Harold Kent, 86, founder of Economy Best Vision shop

Over the years, Harold Kent’s eyeglass store was in three different locations on 14th St.
Over the years, Harold Kent’s eyeglass store was in three different locations on 14th St.

BY ALBERT AMATEAU  |  Harold Kent, founder of Economy Best Vision and Hearing on W. 14th St., died last September at age 86, but his son, Edward, who learned the business from his father, is carrying on the family tradition at the store between Seventh and Eighth Aves.

The tradition goes back nearly six decades.

“My father had three stores on 14th St.,” said Edward. “One branch of the family was in the eyeglass business, but he went on his own and opened the first Economy Best Vision between Sixth and Seventh Aves. about 55 years ago.” Later, the business moved to an upscale part of 14th St. between Fifth and Sixth Aves. where it was known as Optical City.

“I remember sweeping the floor at that location when I was 9 years old,” Edward recalled.

When commercial rents began to soar in the early 1980s, Edward, who was taking a bigger role in the businesses, found the present location at 223 W. 14th St.

Back then, W. 14th St. between Seventh and Eighth Aves. still retained some of the aura of “Little Spain.” It was the site of Our Lady of Guadalupe. The church, dedicated to the patron saint of Mexico, has since moved into the merged parish of St. Bernard’s, between Eighth and Ninth Aves. on W. 14th St. A few Spanish restaurants and a Spanish bookshop have also gone, but La Nacional and the Spanish Benevolent Society are holding on.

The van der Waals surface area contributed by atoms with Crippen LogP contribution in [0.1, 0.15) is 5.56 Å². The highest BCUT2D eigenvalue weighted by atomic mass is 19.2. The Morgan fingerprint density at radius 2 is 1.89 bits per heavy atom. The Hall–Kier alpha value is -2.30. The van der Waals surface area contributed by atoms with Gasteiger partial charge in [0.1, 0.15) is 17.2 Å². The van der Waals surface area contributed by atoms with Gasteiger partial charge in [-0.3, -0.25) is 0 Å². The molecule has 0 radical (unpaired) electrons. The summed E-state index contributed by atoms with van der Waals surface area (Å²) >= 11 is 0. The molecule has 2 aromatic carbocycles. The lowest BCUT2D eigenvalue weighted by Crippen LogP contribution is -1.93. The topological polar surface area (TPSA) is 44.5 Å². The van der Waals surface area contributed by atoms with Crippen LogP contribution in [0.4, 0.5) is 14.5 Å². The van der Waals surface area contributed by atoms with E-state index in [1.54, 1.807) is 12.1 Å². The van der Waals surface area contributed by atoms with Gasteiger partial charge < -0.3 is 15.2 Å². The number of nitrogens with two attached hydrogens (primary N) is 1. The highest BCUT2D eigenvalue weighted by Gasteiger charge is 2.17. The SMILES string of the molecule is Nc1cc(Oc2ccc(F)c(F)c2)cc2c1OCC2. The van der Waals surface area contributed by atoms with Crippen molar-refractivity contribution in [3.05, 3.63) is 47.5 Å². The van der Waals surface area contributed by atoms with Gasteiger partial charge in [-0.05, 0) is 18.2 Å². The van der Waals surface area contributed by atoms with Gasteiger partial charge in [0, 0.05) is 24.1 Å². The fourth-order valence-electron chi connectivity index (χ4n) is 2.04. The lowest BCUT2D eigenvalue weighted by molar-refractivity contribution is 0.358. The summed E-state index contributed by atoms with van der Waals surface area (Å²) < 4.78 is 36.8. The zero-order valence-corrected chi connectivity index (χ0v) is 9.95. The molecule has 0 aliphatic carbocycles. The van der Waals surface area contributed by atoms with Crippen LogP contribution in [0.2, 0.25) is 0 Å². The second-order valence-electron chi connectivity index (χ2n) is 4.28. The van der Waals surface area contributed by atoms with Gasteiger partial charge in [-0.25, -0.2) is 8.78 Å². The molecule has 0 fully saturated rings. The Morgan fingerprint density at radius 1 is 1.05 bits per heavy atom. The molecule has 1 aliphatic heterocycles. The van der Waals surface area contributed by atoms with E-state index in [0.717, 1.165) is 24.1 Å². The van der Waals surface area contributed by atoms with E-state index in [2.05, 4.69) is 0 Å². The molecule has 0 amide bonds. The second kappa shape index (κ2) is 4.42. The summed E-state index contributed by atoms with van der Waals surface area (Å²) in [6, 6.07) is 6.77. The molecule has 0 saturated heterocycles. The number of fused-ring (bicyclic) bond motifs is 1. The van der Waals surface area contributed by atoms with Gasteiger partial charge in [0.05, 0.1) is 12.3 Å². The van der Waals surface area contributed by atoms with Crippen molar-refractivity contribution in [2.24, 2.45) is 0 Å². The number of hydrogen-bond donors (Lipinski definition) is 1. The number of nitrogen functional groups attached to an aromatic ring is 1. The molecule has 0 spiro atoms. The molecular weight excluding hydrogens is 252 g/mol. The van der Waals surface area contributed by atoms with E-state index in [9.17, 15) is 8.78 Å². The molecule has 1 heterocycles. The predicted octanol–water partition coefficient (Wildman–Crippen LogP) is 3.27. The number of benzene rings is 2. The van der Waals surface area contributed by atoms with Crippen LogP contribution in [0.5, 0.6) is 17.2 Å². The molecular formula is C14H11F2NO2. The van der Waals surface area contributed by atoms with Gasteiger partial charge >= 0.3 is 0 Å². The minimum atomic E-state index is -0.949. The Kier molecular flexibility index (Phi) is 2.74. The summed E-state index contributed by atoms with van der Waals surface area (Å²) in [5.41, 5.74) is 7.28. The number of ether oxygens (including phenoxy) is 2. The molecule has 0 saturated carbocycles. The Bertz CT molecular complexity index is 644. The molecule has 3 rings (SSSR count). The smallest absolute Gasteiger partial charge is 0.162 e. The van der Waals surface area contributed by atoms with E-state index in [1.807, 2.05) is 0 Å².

Nevertheless, some longtime merchants remain. Peter Wallach, doing business as owner of the nearby Frame Shop since 1978, said that local merchants share a pride in the neighborhood and patronized each other.

Harold Kent was born in Brooklyn, the son of Bernard and Hannah Kent, but the family moved to Florida at some point.

“He used to talk about parking cars for hotel guests in Miami Beach,” Edward said of his father. “He played guitar and was a professional mambo dancer for a season in the Catskills. He served in the Navy for four years on a minesweeper. They picked up mines and blew them up. Two men from the Navy were at the funeral on Long Island in September and presented my mother with a flag. It was very moving,” he recalled.

In addition to his son, also surviving Harold Kent are his daughter, Elizabeth, his wife of 55 years, Ida Rose Kent, and four grandsons, Louis, Victor, Brian and Andrew.